2. Drawing techniques
It's very convenient to visualize concepts and ideas by drawing techniques such as mind mapping or creating concept maps. They are used for organizing thoughts and building connections between ideas. These techniques have a lot in common, but still, they have some differences.
When starting a mind map, you need to put the key concept in the center and add new connections. You can discover as many joints as you can.
Concept maps represent the structure of knowledge stored in our minds about a particular topic. One of the key characteristics of a concept map is its hierarchical structure, which means placing specific concepts under more general ones.
3. SWOT Analysis
The SWOT technique is used during the strategic planning stage before the actual brainstorming of ideas. It helps you identify strengths, weaknesses, opportunities, and threats of your project, idea, or business. Once you analyze these characteristics, you are ready to generate possible solutions to your problem.
4. Random words
This technique is one of the simplest to use for generating ideas. It's often applied by people who need to create a new product, for example. You need to prepare a list of random words, expressions, or stories and put them on the desk or board or write them down on a large sheet of paper.
Once you have a list of random words, you should think of associations with them and analyze how they work with the problem. Since our brain is good at making connections, the associations will stimulate brainstorming of new ideas.
This CPS method is popular because it tells a story visually. This technique is based on a step-creation process. Follow this instruction to see the storyboarding process in progress:
- Set a problem and write down the steps you need to reach your goal.
- Put the actions in the right order.
- Make sub-steps for some steps if necessary. This will help you see the process in detail.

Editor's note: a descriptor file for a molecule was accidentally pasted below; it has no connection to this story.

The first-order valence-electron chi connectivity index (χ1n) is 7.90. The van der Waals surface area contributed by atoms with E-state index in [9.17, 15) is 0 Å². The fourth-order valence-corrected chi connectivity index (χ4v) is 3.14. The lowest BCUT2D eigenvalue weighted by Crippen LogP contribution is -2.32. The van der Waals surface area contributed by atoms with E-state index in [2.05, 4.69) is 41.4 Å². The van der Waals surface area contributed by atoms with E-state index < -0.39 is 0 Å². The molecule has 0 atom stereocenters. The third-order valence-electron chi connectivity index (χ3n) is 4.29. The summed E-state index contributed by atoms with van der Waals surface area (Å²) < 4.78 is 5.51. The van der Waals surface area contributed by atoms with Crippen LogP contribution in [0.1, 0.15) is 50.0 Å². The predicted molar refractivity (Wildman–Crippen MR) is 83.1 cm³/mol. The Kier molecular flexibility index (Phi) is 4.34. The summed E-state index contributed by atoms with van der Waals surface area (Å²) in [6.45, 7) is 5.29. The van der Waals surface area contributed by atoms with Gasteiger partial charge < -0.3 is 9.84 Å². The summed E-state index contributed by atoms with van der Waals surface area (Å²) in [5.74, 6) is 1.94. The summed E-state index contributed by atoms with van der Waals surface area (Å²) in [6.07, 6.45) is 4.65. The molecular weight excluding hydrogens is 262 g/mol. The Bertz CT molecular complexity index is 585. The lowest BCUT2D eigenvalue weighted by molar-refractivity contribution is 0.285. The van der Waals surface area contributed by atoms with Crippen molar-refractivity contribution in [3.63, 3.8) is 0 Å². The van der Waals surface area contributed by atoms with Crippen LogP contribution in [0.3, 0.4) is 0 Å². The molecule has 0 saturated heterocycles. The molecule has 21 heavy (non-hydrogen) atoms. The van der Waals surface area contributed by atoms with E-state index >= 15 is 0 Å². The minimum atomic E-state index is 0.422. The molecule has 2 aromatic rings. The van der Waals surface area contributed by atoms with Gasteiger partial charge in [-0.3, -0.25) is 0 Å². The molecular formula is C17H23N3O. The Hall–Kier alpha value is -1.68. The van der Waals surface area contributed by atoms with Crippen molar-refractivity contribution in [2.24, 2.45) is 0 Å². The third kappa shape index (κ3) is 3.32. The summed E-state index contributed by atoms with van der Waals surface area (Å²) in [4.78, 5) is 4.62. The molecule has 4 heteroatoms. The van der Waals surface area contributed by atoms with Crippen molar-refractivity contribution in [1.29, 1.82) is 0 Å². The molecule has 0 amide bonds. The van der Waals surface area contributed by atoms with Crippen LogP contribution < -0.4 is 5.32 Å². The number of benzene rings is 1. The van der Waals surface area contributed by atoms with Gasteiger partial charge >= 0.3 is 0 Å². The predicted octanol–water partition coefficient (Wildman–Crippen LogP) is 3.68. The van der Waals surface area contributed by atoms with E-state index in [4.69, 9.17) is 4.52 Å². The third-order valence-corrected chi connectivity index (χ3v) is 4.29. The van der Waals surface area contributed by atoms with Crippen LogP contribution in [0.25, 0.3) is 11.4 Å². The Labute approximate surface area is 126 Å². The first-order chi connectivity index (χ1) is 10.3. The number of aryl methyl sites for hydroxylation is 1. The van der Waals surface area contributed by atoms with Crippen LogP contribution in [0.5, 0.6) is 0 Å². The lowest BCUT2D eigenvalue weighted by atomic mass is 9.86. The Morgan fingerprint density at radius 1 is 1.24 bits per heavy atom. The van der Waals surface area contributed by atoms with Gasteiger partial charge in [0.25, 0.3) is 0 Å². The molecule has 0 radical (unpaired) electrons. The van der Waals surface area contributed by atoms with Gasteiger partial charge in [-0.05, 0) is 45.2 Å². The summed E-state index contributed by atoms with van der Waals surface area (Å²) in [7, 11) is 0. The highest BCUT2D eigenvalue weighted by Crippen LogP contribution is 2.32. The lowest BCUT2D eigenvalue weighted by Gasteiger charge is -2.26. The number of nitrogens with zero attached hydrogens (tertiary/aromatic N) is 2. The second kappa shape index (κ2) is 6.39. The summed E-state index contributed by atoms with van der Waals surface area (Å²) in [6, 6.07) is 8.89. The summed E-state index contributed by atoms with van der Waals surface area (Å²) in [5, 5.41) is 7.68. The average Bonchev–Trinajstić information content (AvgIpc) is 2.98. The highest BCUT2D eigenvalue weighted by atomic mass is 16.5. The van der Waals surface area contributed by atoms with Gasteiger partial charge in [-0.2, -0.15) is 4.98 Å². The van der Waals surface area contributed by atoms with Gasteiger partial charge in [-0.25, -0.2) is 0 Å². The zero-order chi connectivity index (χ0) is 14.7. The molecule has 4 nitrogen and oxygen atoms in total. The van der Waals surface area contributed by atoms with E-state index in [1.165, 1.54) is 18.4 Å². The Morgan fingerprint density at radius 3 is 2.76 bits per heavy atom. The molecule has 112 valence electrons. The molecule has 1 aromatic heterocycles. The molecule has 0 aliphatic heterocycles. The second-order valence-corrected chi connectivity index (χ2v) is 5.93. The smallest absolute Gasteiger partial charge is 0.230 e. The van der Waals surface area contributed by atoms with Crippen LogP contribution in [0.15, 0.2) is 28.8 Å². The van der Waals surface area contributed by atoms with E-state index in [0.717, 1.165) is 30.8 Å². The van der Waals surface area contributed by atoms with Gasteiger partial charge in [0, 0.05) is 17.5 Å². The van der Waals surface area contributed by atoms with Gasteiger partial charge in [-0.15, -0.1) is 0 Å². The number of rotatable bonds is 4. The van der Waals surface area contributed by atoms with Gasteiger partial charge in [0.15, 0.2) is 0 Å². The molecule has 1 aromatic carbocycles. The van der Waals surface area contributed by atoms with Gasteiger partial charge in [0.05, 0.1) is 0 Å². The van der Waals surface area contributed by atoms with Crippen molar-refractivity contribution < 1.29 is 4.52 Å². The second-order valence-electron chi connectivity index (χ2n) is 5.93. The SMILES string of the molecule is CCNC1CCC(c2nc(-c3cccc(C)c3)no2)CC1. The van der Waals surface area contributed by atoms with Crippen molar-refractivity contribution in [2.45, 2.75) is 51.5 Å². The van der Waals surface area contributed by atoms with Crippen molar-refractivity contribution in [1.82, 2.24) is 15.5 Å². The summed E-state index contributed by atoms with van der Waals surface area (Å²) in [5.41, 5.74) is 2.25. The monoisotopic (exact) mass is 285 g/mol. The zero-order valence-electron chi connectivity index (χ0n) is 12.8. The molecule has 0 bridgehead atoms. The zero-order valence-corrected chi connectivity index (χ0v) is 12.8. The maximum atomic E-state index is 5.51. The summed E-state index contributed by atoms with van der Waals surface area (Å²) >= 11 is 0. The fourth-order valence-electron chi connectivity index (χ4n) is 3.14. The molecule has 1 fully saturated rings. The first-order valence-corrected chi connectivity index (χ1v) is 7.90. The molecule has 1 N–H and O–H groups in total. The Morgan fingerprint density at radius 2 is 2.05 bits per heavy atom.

- Evaluate your moves and try to identify problems in it. It's necessary for predicting possible negative scenarios.
7 Ways to improve your creative problem-solving skills
1. play brain games.
It's considered that brain games are an excellent way to stimulate human brain function. They develop a lot of thinking skills that are crucial for creative problem-solving.
You can solve puzzles or play math games, for example. These activities will bring you many benefits, including strong logical, critical, and analytical thinking skills.
If you are keen on playing fun math games and solving complicated logic tasks, try LogicLike online.
We created 3500+ puzzles, mathematical games, and brain exercises. Our website and mobile app, developed for adults and kids, help to make pastime more productive just in one place.
2. Practice asking questions
Reasoning stimulates you to generate new ideas and solutions. To make the CPS process more accessible, ask questions about different things. By developing curiosity, you get more information that broadens your background. The more you know about a specific topic, the more solutions you will be able to generate. Make it your useful habit to ask questions. You can research on your own. Alternatively, you can ask someone who is an expert in the field. Anyway, this will help you improve your CPS skills.
3. Challenge yourself with new opportunities
After you've gained a certain level of creativity, you shouldn't stop developing your skills. Try something new, and don't be afraid of challenging yourself with more complicated methods and techniques. Don't use the same tools and solutions for similar problems. Learn from your experience and make another step to move to the next level.
4. Master your expertise
If you want to keep on generating creative ideas, you need to master your skills in the industry you are working in. The better you understand your industry vertical, the more comfortable you identify problems, find connections between them, and create actionable solutions.
Once you are satisfied with your professional life, you shouldn't stop learning new things and get additional knowledge in your field. It's vital if you want to be creative both in professional and daily life. Broaden your background to brainstorm more innovative solutions.
5. Develop persistence
If you understand why you go through this CPS challenge and why you need to come up with a resolution to your problem, you are more motivated to go through the obstacles you face. By doing this, you develop persistence that enables you to move forward toward a goal.